Verizon to double early-termination fees
Jan 06, 2010 (The Philadelphia Inquirer - McClatchy-Tribune Information Services via COMTEX) --
Verizon Communications Inc., which is rolling out FiOS TV and Internet services in Philadelphia, is poised to double its early-termination fee for new TV and Internet subscribers to $360, according to corporate documents.
Verizon has seen Comcast Corp. and other cable companies stealing back FiOS TV and Internet customers with steep discounts and offers to rebate the termination fee. Customers who cancel TV or Internet service in mid-contract pay the fee.
The sharply higher fee -- the current one is $179 for a two-year contract -- would make the rebate payments more painful for competing cable companies.
Consumer advocates generally view the fees as anticompetitive because they keep customers from freely switching between competitors when they would like to do so.
The $360 Verizon fee would diminish on a sliding scale over 24 months, which means a subscriber canceling in the midst of the contract would not pay the whole amount, according to Verizon's plans.
A FiOS subscriber who signs a two-year contract and cancels within three months would pay $330, according to Verizon documents accidentally posted on the Internet and then taken down. If the customer cancels in 16 months, the fee would be $135; at 24 months, $15.
There would be no grace period for the new fee, which takes effect Jan. 17, according to the Verizon documents. The current grace period is 15 days.
A grace period is the time that a customer has to cancel FiOS service without triggering a termination fee.
Verizon spokesman Richard Young late yesterday declined to comment, other than to say that the company could alter its plans for the early-termination fee and other changes by Jan. 17.
Four pages of Verizon documents obtained by The Inquirer detail the FiOS changes. The new fee and possible FiOS rate increases on Jan. 17 were first reported in the trade journal DSLReports. Current Verizon bundles -- typically TV, Internet, and phone services -- would be grandfathered, the documents say.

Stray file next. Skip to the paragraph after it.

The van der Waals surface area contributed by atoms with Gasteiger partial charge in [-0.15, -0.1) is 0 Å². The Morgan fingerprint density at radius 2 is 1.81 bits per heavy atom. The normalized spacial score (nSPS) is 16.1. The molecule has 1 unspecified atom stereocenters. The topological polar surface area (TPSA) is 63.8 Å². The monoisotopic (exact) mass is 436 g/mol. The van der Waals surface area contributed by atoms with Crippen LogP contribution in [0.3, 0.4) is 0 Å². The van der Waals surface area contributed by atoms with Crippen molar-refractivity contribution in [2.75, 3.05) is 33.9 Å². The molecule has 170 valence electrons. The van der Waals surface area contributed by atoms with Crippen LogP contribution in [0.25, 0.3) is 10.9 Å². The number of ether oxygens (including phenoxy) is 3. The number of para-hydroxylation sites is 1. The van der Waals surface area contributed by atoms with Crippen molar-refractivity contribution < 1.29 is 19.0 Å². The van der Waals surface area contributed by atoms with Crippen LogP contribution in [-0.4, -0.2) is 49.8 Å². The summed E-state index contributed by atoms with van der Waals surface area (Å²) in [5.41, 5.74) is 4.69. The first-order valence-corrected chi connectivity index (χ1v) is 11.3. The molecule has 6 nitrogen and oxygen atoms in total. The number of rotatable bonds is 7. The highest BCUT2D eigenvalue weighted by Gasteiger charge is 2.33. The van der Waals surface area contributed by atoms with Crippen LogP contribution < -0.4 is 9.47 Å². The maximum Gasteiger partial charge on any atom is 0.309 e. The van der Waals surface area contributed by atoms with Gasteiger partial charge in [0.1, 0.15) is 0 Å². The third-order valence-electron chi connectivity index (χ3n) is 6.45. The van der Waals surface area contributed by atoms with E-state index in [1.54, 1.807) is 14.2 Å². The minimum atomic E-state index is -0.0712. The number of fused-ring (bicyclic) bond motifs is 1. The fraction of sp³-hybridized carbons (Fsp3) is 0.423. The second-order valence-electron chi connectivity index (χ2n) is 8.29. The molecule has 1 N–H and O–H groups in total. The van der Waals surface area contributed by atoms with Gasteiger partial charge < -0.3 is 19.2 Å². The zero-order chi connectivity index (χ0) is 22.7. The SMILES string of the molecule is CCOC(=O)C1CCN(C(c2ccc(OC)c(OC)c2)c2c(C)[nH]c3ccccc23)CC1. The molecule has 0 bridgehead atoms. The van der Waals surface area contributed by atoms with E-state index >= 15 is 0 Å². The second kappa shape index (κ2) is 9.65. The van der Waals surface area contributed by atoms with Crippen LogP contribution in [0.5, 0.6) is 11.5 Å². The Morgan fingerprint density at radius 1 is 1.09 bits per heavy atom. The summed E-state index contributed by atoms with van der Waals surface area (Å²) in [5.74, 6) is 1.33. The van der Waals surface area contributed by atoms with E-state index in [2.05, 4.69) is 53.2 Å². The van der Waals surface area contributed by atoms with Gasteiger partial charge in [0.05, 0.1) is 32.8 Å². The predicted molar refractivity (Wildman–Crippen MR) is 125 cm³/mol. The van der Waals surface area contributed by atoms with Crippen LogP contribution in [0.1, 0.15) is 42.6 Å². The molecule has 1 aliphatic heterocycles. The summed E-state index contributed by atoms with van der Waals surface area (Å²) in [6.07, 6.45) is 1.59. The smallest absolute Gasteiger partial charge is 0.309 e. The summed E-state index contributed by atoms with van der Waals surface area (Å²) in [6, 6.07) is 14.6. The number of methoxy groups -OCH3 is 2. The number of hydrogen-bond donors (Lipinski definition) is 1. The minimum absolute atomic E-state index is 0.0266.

Fine print in current Verizon promotions for FiOS TV and Internet says the offers are good through Jan. 16, indicating a change could take place thereafter.
Early-termination fees, or ETFs, have become controversial at the Federal Communications Commission, which is looking at Verizon's early-termination fees in its wireless division.
"I am concerned by what seems to be a shifting and tenuous rationale for ETFs," FCC Commissioner Mignon Clyburn said in a statement on Dec. 23.
Verizon says ETFs cover the cost of wireless phones for customers. In a recent response to an FCC letter, Verizon said they also were used for store and advertising costs and sales commissions, Clyburn said in the statement.
Rick Kaplan, the commissioner's spokesman, said early-termination fees for TV and Internet services had not been an issue.
Verizon secured from Philadelphia City Council a 15-year cable-TV license in 2009. The telecom giant has said early-termination fees cover the cost of installing FiOS -- $500 to $600 per customer.
Joel Kelsey, policy analyst with the Consumers Union, the nonprofit publisher of Consumer Reports, said Verizon should provide an accounting of installation costs if the termination fees were being used to recoup those costs.
He said the higher fee appeared to be "another example of early-termination fees being used to punish consumers rather than being used to recoup costs."
Comcast says that most of its customers pay monthly without a contract and are not subject to early-termination fees. Some Comcast promotional packages carry $179 early-termination fees, according to a published report on the Consumerist blog.
Comcast spokeswoman Jenni Moyer said the cable company's standard early-termination fee is "generally $150" and varies by the promotion. The fee is tied to the incentive offered to the consumer for signing a contract, she said.
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